What's the Hurry? Why Does Council Have to Vote on Helping Uplift Sell Bonds This Week?
You know the cell phones must have been burning all weekend when the first city council committee briefing of the week at City Hall on Monday morning starts off with a rebuttal. Wait, rebuttal already? While those of us out here in the peanut gallery are still wiping the weekend from our eyes, could you give us a hint what you're rebutting about?
Actually, I knew. I got some of those cell calls over the weekend.
Last week a few alert council members (cough, cough) noticed (ahem) somebody had slipped something into their "consent agenda" about authorizing the city to create something called an "Education Finance Corporation."
Wow. The city has never been in the education business before. The school district has always been in charge of the education business.
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This is big.
But somebody stuck this big ditty into the consent agenda, which is a long laundry list of hum-drum housekeeping items not worth the council's full attention. Normally the council says OK to the whole consent agenda at once and about three dozen little things on the list get voted into law in one fell stroke.
But the council members have to watch out. Sometimes those slick tricky city manager people try to slip items in there. In this case, somebody wanted the council to vote for an item without really paying any attention to it that would involve the city in borrowing money for the biggest charter school operation in Dallas, an organization called Uplift Charter Schools.
Tennell Atkins, a southern Dallas council member who is chairman of the council's Economic Development Committee, is pushing the Uplift deal. He opened the committee's briefing session this morning with an attempt to shoot down the worry-warts before everybody even knew what they were worried about.
Atkins called on Joe Eckert, a bond lawyer with McCall Parkhurst & Horton, who was representing Uplift in the deal, and asked him if the city could ever incur any liability whatsoever for money borrowed by Uplift. Eckert said no. He said the entity the council was being asked to create would serve merely as a "conduit" or "shell" for money borrowed by Uplift.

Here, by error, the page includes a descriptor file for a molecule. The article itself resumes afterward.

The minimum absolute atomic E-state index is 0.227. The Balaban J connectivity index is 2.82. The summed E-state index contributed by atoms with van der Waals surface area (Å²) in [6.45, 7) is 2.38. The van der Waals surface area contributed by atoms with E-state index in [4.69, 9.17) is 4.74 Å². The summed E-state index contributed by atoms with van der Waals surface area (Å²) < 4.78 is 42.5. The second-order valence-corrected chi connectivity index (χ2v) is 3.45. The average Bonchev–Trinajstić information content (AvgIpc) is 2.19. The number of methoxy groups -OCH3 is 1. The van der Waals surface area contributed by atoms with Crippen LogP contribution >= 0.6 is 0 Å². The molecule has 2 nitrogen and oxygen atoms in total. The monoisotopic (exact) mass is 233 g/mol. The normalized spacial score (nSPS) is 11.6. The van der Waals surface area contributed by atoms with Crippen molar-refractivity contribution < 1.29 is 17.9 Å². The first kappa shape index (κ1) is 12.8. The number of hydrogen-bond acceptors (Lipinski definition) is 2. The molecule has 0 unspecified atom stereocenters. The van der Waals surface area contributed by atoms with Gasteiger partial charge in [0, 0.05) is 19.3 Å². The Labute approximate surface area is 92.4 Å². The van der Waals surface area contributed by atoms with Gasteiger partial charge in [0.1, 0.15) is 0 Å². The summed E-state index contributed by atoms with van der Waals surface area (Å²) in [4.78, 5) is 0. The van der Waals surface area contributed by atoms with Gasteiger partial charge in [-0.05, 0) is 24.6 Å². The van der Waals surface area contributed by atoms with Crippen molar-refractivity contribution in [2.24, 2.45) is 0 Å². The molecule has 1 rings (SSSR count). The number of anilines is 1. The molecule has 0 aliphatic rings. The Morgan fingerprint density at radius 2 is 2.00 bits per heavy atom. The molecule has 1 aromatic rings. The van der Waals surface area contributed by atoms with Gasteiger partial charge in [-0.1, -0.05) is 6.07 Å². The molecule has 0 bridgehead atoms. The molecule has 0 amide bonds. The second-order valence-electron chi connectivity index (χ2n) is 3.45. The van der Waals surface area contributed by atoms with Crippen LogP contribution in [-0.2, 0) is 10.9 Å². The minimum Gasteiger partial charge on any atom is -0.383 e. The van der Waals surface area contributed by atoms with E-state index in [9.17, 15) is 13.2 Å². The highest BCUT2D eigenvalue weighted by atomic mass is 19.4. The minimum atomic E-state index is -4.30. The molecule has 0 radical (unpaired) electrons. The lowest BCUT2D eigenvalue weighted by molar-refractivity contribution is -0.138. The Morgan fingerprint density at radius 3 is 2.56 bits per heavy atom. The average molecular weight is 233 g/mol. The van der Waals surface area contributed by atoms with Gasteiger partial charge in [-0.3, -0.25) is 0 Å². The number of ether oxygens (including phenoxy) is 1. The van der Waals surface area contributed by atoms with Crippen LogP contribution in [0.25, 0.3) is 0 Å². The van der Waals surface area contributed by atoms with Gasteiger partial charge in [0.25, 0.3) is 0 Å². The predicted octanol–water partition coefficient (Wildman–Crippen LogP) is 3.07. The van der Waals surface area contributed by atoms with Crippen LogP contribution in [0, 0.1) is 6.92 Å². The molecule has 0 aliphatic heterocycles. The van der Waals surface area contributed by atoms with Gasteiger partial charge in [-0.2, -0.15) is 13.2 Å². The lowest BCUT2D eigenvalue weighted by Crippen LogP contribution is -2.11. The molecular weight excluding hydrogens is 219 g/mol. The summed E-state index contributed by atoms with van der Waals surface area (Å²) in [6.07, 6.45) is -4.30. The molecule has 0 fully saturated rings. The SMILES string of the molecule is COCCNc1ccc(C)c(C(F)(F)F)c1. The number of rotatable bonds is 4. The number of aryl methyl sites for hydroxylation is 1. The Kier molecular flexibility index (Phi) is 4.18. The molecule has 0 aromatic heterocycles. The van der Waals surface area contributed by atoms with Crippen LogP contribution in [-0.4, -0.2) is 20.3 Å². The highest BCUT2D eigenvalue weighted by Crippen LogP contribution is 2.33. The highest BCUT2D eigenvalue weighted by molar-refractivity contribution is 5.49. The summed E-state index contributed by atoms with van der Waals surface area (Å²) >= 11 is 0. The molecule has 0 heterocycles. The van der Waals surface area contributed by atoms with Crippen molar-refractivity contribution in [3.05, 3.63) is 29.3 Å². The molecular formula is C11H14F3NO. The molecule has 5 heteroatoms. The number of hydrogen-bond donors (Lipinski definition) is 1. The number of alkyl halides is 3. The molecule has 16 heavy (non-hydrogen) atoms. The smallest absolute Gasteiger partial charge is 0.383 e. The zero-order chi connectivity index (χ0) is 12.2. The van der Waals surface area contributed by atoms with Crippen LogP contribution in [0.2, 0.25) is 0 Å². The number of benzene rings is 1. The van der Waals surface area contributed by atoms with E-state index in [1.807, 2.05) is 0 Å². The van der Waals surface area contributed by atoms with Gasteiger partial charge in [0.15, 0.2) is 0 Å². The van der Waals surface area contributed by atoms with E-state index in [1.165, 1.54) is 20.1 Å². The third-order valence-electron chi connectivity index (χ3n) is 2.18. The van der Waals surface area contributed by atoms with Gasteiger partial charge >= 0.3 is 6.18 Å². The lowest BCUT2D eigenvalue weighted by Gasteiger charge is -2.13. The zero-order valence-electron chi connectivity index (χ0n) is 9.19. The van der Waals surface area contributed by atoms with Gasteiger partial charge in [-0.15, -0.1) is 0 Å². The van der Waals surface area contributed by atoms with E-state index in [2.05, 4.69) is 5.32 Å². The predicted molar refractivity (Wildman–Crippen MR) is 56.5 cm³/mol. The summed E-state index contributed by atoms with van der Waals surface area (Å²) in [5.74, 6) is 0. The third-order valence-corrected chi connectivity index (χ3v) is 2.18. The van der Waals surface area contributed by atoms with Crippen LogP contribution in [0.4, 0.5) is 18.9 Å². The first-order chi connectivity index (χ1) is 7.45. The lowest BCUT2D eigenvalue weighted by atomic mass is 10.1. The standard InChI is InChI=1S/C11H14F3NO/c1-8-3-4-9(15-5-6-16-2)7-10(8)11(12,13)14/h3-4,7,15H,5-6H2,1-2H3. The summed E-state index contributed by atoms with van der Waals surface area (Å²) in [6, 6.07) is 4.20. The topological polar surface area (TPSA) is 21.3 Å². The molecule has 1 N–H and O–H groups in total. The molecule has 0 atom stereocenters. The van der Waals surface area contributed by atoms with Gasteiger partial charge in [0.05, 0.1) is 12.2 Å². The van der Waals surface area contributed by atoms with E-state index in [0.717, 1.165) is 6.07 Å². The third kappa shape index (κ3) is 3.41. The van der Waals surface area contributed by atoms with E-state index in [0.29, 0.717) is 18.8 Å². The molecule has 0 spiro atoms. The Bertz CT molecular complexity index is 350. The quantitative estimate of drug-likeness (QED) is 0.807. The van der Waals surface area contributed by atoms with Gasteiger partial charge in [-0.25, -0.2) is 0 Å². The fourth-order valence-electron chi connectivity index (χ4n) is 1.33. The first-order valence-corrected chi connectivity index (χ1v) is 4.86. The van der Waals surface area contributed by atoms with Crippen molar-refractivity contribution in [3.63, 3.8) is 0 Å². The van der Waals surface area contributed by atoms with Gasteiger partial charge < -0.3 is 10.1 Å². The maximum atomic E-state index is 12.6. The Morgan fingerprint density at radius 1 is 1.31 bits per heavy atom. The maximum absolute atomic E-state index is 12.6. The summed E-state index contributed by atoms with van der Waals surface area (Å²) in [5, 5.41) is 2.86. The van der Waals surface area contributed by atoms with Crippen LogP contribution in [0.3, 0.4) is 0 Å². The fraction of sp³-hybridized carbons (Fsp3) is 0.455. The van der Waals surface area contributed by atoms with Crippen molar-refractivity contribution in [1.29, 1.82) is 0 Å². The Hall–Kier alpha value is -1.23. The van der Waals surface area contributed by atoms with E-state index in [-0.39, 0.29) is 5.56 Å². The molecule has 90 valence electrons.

The education finance corporation created by the city would merely "sponsor" the bond sales by Uplift in a way that would enable Uplift to qualify for lower interest rates. Eckert told the committee that the city's sponsorship of borrowings by Uplift would never mean that taxpayers would be on the hook for a default.
But he also said it has to be done right now, chop chop, no time to waste, in order to meet Uplift's construction schedule. Can't even talk about it for an extra week.
This is in part for a school Uplift wants to build in the middle the bar district in Deep Ellum, to the dismay of some business and property owners. They're worried that the zoning attached to a school will push them off the block because of distance requirements.
And it seems odd, doesn't it? This is for a charter high school. Will it be called Night Life High? Will it have a curriculum devoted to proper pub crawling?
Out in the hallway today after the meeting, Rena Honea, president of the Alliance-AFT teachers association, suggested to reporters that Uplift's plans for a bar district high school could be little more than a land play:
"Is it really for the good of the students or is it a land thing, where they're trying to get hold of a good piece of property at a low interest rate, so if the school does not produce what it's expected to produce, they're just going to have a nice piece of property that they can make a huge profit from."
Southern Dallas Council member Carolyn Davis said later she didn't get the rush-rush part of the deal. She said she assumed if Uplift is a well-run organization that it should have been aware of all the borrowing requirements for this project months ago.
Even if the city won't incur a financial risk by helping Uplift borrow money, it will be a signal, she said, that the city is endorsing charter schools.
Davis said she doesn't automatically agree or disagree with such a move. She just thinks the council should think about it for more than two minutes.
"I think we have to slow down and say wait a minute," Davis said. "Are we supporting public schools? Are we shifting to private and charter schools? What are we doing?"
The committee voted unanimously this morning to recommend that the full council vote on the proposal Wednesday.
Two days for the city council to decide if it favors charter schools over open enrollment public schools? Well, that's better than two minutes.
I wanted to ask Eckert and Bill Mays, Uplift's CFO, why this thing wound up being such a rush situation, but they said they were in a rush to get out of City Hall after the meeting. Man. The need for Night Life High must be pretty urgent. I guess the city council really just needs to get the hell out of the way.